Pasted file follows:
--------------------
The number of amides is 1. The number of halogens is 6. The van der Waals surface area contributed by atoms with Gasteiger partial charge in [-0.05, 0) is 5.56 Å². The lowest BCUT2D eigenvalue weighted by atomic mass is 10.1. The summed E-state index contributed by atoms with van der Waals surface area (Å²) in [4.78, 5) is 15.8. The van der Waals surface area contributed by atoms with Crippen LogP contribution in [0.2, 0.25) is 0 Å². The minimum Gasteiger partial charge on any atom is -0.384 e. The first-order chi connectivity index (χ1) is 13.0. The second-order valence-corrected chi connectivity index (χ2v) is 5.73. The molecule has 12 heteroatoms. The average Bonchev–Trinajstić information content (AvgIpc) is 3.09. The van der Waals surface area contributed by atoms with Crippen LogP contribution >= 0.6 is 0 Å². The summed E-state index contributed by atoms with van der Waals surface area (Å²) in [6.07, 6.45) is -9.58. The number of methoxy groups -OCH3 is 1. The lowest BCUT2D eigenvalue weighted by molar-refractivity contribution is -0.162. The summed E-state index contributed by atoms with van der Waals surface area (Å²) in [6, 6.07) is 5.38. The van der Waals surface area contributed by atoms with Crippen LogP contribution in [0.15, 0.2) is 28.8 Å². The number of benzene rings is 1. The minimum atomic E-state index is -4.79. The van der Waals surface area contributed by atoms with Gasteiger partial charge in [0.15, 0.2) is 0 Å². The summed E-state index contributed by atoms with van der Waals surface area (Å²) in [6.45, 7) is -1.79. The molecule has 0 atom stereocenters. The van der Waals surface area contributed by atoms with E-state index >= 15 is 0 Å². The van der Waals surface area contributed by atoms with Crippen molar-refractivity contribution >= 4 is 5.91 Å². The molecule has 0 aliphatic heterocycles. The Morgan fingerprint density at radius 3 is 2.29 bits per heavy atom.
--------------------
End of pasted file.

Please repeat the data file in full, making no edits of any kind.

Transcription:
The number of amides is 1. The number of halogens is 6. The van der Waals surface area contributed by atoms with Gasteiger partial charge in [-0.05, 0) is 5.56 Å². The lowest BCUT2D eigenvalue weighted by atomic mass is 10.1. The summed E-state index contributed by atoms with van der Waals surface area (Å²) in [4.78, 5) is 15.8. The van der Waals surface area contributed by atoms with Crippen LogP contribution in [0.2, 0.25) is 0 Å². The minimum Gasteiger partial charge on any atom is -0.384 e. The first-order chi connectivity index (χ1) is 13.0. The second-order valence-corrected chi connectivity index (χ2v) is 5.73. The molecule has 12 heteroatoms. The average Bonchev–Trinajstić information content (AvgIpc) is 3.09. The van der Waals surface area contributed by atoms with Crippen LogP contribution >= 0.6 is 0 Å². The summed E-state index contributed by atoms with van der Waals surface area (Å²) in [6.07, 6.45) is -9.58. The number of methoxy groups -OCH3 is 1. The lowest BCUT2D eigenvalue weighted by molar-refractivity contribution is -0.162. The summed E-state index contributed by atoms with van der Waals surface area (Å²) in [6, 6.07) is 5.38. The van der Waals surface area contributed by atoms with Crippen LogP contribution in [0.15, 0.2) is 28.8 Å². The number of benzene rings is 1. The minimum atomic E-state index is -4.79. The van der Waals surface area contributed by atoms with Gasteiger partial charge in [0.15, 0.2) is 0 Å². The summed E-state index contributed by atoms with van der Waals surface area (Å²) in [6.45, 7) is -1.79. The molecule has 0 atom stereocenters. The van der Waals surface area contributed by atoms with E-state index >= 15 is 0 Å². The van der Waals surface area contributed by atoms with Crippen molar-refractivity contribution >= 4 is 5.91 Å². The molecule has 0 aliphatic heterocycles. The Morgan fingerprint density at radius 3 is 2.29 bits per heavy atom.